Washington policymakers tend to accept without question that U.S. refiners are incapable of blending ethanol into gasoline above concentrations of 10 percent, due to the so-called blend wall. Oil refiners are pressuring their allies in Congress to change the Renewable Fuel Standard (RFS) in order to address the blend wall, predicting catastrophic market consequences if they don’t get their way.
But conventional wisdom about the blend wall is demonstrably wrong. Data recently released by EPA disprove the widely held assumption that reaching and exceeding the blend wall triggered volatility in the market for RFS compliance credits, known as RINs. This newly available data should give lawmakers plenty of reason to rethink changing the RFS.
Back in 2012, researchers at the University of Missouri and other Midwest universities predicted that RIN prices would rise sharply when U.S. fuel refiners hit the blend wall. According to their relatively straightforward economic theory, the blend wall would cause a shortage in available RINs because refiners could not put more than 10 percent ethanol into gasoline; the shortage would in turn cause RIN prices to rise.
The researchers sought to understand why RIN prices failed to rise in 2012, given estimated constraints on biofuel supplies in comparison to RFS requirements that year. When RIN prices rose in 2013, everyone assumed the blend wall was the cause — but that’s simply circular logic. Washington policymakers ended up disrupting and delaying implementation of the RFS, which ended up delaying the collection of data showing that there was no shortage of RINs as had been predicted.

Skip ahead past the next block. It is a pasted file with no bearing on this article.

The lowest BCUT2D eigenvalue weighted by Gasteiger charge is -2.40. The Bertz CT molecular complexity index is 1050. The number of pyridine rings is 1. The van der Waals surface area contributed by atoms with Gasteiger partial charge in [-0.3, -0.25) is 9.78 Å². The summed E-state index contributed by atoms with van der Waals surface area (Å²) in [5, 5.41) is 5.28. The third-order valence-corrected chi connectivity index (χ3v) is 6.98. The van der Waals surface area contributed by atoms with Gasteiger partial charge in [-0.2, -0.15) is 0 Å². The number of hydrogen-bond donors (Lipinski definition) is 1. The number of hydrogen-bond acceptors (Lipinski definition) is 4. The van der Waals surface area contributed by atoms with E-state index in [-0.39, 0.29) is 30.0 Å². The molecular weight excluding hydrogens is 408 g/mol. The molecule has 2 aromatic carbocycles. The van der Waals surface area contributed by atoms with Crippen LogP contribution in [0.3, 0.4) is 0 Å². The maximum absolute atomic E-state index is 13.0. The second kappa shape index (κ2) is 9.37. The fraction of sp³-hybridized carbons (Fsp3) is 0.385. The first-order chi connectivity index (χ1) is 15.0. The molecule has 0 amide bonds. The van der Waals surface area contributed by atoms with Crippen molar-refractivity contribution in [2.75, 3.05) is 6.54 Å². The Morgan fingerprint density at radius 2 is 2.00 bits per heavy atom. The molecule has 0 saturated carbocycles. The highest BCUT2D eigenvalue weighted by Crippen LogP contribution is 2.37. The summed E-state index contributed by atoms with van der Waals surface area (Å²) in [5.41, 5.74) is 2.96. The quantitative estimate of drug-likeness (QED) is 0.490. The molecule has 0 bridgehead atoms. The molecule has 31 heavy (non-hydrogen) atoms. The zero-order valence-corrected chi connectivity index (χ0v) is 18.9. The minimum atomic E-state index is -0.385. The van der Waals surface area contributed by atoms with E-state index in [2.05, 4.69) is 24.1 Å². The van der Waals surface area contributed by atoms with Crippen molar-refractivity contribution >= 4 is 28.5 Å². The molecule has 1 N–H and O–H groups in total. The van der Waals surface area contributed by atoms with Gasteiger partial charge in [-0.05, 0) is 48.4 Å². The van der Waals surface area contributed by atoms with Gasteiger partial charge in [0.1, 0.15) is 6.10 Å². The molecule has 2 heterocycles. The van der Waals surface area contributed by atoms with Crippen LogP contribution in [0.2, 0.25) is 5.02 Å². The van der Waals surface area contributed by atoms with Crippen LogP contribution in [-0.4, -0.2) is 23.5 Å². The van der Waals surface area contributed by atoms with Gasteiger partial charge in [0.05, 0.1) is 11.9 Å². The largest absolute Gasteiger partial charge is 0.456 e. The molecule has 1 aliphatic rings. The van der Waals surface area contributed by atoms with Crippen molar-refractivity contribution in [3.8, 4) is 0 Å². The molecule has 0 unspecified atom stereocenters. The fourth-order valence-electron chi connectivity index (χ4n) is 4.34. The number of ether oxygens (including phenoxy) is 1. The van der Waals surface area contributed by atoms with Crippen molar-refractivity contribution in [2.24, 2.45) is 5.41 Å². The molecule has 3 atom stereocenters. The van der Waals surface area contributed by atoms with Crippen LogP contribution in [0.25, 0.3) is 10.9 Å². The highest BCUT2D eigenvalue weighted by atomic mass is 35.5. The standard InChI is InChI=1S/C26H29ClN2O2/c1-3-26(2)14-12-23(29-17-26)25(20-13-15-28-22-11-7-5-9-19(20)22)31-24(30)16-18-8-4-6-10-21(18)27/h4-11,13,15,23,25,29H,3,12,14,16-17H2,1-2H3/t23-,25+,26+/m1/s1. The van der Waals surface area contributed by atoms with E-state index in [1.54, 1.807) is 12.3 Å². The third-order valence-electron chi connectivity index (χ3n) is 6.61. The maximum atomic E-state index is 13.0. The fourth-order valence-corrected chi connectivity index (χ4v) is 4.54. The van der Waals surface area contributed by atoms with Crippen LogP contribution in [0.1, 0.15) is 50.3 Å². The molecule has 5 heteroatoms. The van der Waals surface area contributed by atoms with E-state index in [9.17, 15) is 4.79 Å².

Now, the EPA has finally released the data on obligated parties’ reported fuel use and use of RINs to satisfy annual obligations from 2010 through 2013 (the latest year for which refiners have fully demonstrated annual compliance). The numbers indicate that obligated parties reached the blend wall as early as 2010 and definitely breached it by 2012.
The explanation is simple and often overlooked in economic analyses of the RFS program: small refiners and small refineries (even those owned by large refiners) were exempt from the RFS through 2012. The remaining obligated refineries were nevertheless able to blend ethanol into the obligated volumes of gasoline at a rate exceeding 10 percent or to obtain needed RINs at low cost. Moreover, the data reveal that despite having reached the blend wall by 2010, obligated parties continued to accumulate excess RINs to carry over for future compliance years.
One faction of the oil industry is currently working Capitol Hill, trying to win last-minute passage of a bill that would cap the RFS below 10 percent of gasoline volumes. This cap is demonstrably unnecessary — obligated parties were able to exceed the blend wall as early as 2010.
At the same time, another faction of oil refiners is working Capitol Hill, trying to get a brand-new exemption from the RFS for themselves. Notably, the first faction of oil producers opposes this new exemption. Congress should reject both groups’ requests for special favors, primarily because they are aimed at solving a blend wall problem that doesn’t (and never did) exist.
Similarly, EPA should reconsider its proposed rule for the 2017 RFS volumes, which is due to be finalized by the end of November. The agency’s program changes along with its two-year delay in issuing previous rules were based on the myth that the blend wall was the cause of high RIN prices. Rather than further changes and delays, EPA should work instead to get this vital program back on track and continue tearing down this fictional wall.